Crow Wing County recently received a $31,000 grant from the Clean Water Fund to help landowners seal unused wells.

A well not in use or abandoned can be a source of groundwater contamination by providing a potential direct path for surface water runoff, contaminated water or improperly disposed of waste. It can also be a safety hazard for children and animals.

Most county residents rely on groundwater for their source of drinking water, according to county officials. Sealing involves clearing the unused well of debris and filling the well with grout. Citizens are encouraged to contact a licensed well driller to begin the application process.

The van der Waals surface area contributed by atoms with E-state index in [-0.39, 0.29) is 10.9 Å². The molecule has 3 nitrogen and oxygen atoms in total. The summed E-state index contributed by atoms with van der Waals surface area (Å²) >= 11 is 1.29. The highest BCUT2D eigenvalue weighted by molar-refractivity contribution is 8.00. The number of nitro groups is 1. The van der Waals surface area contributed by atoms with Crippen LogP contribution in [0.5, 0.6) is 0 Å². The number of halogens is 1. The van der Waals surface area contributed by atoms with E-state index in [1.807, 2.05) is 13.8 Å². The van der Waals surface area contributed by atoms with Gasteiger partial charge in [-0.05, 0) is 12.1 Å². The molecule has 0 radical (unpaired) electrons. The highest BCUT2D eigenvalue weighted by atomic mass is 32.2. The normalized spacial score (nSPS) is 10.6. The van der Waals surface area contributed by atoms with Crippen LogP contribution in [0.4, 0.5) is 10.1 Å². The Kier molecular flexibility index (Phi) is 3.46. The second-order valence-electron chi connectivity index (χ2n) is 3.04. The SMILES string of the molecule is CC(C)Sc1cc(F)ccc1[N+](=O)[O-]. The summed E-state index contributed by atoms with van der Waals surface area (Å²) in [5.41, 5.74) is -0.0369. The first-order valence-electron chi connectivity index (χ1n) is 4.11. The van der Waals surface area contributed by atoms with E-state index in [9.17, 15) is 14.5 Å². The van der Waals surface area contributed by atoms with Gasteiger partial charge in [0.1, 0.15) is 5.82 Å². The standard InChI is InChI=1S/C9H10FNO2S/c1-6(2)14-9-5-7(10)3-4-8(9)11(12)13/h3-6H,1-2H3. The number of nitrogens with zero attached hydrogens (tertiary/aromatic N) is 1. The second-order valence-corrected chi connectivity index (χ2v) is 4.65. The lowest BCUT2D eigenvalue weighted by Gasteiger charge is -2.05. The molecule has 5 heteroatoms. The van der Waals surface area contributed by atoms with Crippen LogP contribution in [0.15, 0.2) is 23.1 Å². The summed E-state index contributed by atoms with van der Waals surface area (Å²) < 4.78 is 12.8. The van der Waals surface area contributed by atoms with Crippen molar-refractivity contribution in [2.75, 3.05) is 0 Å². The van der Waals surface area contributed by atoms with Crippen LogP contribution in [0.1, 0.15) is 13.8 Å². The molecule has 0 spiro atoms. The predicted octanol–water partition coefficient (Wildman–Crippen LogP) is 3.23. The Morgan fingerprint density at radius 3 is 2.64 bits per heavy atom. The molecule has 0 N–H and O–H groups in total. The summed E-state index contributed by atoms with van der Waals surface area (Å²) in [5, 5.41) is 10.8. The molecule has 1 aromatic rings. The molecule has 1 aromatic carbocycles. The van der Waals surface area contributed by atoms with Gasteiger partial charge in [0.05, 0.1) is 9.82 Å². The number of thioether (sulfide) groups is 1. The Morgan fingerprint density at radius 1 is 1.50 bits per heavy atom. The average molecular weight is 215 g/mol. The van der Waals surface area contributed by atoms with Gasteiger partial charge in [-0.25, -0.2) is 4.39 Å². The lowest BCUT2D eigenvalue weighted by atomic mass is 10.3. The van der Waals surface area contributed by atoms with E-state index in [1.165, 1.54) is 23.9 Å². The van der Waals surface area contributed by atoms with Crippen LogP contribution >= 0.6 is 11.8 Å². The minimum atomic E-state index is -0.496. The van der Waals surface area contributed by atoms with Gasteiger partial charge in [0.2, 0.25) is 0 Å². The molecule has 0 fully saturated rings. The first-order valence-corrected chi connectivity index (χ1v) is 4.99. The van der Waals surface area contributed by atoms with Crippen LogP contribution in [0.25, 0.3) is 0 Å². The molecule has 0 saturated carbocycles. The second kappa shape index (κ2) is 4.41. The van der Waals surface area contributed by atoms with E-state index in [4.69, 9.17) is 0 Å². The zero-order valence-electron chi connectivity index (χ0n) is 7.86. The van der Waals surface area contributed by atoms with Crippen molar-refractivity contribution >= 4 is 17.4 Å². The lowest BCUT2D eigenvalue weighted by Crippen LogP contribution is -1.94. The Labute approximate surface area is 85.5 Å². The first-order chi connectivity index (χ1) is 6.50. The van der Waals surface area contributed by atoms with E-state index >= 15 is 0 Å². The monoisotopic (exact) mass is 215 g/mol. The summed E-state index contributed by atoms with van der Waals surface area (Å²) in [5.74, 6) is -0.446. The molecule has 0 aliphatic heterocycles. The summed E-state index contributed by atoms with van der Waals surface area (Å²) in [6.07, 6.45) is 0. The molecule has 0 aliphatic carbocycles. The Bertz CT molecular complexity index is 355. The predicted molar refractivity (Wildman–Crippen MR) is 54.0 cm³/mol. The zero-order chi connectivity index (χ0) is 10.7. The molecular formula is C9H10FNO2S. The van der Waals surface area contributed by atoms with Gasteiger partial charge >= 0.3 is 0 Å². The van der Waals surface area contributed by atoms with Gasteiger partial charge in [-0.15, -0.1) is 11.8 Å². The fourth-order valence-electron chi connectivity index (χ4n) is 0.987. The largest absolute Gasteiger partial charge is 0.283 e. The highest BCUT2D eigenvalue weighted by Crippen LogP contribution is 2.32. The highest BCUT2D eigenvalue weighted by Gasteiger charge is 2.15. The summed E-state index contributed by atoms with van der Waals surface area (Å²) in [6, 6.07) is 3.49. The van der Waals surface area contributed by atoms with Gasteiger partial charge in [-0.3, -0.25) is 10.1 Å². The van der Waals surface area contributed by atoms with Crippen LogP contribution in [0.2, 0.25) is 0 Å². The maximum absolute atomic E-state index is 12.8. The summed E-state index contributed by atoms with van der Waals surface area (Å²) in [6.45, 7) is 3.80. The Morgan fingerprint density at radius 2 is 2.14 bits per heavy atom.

The program will pay for 50 percent of the cost to properly seal the well, up to a maximum of $1,000 per well. A state-licensed well contractor must conduct the work. All landowners with unused wells are encouraged to apply.

A total of 186 wells have been sealed in the county between 2012 and 2018 with previous grants. And 150 of those wells were located in surficial sand aquifers, with 103 of them located in the Pine River Watershed and 80% of the sealed wells within 500 feet of a lake.

Most groundwater supplies in the county are pumped from surficial sand aquifers, which have "very little protective cover and the water table is generally shallow, so sensitivity to pollution of the surficial aquifer is very high to high," Crow Wing County reports.

Contact Crow Wing County Land Services at 218-824-1010 or to learn more about the program or to apply.